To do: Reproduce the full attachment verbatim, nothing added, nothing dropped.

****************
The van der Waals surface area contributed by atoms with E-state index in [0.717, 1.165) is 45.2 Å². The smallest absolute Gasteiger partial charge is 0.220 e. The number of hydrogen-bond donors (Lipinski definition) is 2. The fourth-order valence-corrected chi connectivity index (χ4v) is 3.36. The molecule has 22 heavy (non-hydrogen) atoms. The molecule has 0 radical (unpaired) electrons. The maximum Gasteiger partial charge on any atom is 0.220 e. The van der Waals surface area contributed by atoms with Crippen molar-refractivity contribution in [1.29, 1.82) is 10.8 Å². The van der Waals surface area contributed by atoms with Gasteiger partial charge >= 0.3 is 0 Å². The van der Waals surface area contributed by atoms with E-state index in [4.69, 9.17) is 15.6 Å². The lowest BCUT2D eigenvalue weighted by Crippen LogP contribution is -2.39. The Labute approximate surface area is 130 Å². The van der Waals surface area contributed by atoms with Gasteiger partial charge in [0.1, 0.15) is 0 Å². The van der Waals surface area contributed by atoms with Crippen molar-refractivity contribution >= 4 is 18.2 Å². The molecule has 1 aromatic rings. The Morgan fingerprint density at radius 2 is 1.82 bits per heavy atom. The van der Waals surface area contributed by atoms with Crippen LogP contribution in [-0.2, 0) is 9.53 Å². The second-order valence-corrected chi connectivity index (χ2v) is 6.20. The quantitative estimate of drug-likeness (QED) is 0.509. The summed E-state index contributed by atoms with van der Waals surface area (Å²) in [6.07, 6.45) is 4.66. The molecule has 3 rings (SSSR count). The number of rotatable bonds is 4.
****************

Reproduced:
The van der Waals surface area contributed by atoms with E-state index in [0.717, 1.165) is 45.2 Å². The smallest absolute Gasteiger partial charge is 0.220 e. The number of hydrogen-bond donors (Lipinski definition) is 2. The fourth-order valence-corrected chi connectivity index (χ4v) is 3.36. The molecule has 22 heavy (non-hydrogen) atoms. The molecule has 0 radical (unpaired) electrons. The maximum Gasteiger partial charge on any atom is 0.220 e. The van der Waals surface area contributed by atoms with Crippen molar-refractivity contribution in [1.29, 1.82) is 10.8 Å². The van der Waals surface area contributed by atoms with Gasteiger partial charge >= 0.3 is 0 Å². The van der Waals surface area contributed by atoms with E-state index in [4.69, 9.17) is 15.6 Å². The lowest BCUT2D eigenvalue weighted by Crippen LogP contribution is -2.39. The Labute approximate surface area is 130 Å². The van der Waals surface area contributed by atoms with Gasteiger partial charge in [0.1, 0.15) is 0 Å². The van der Waals surface area contributed by atoms with Crippen molar-refractivity contribution >= 4 is 18.2 Å². The molecule has 1 aromatic rings. The Morgan fingerprint density at radius 2 is 1.82 bits per heavy atom. The van der Waals surface area contributed by atoms with Crippen LogP contribution in [-0.2, 0) is 9.53 Å². The second-order valence-corrected chi connectivity index (χ2v) is 6.20. The quantitative estimate of drug-likeness (QED) is 0.509. The summed E-state index contributed by atoms with van der Waals surface area (Å²) in [6.07, 6.45) is 4.66. The molecule has 3 rings (SSSR count). The number of rotatable bonds is 4.